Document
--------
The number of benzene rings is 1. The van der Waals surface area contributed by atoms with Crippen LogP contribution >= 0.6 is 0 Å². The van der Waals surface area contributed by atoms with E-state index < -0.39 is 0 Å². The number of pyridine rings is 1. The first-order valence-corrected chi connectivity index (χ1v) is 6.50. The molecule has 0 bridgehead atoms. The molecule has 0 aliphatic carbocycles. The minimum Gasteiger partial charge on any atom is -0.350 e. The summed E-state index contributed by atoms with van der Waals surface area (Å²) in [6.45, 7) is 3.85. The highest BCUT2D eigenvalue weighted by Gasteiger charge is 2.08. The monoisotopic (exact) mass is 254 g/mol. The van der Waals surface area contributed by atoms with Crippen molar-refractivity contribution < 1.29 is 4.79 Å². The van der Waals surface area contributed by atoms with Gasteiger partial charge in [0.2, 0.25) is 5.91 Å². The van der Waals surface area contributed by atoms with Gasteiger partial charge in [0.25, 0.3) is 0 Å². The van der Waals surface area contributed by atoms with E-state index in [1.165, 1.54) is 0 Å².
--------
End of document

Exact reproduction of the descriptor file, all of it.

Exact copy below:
The number of benzene rings is 1. The van der Waals surface area contributed by atoms with Crippen LogP contribution >= 0.6 is 0 Å². The van der Waals surface area contributed by atoms with E-state index < -0.39 is 0 Å². The number of pyridine rings is 1. The first-order valence-corrected chi connectivity index (χ1v) is 6.50. The molecule has 0 bridgehead atoms. The molecule has 0 aliphatic carbocycles. The minimum Gasteiger partial charge on any atom is -0.350 e. The summed E-state index contributed by atoms with van der Waals surface area (Å²) in [6.45, 7) is 3.85. The highest BCUT2D eigenvalue weighted by Gasteiger charge is 2.08. The monoisotopic (exact) mass is 254 g/mol. The van der Waals surface area contributed by atoms with Crippen molar-refractivity contribution < 1.29 is 4.79 Å². The van der Waals surface area contributed by atoms with Gasteiger partial charge in [0.2, 0.25) is 5.91 Å². The van der Waals surface area contributed by atoms with Gasteiger partial charge in [0.25, 0.3) is 0 Å². The van der Waals surface area contributed by atoms with E-state index in [1.165, 1.54) is 0 Å².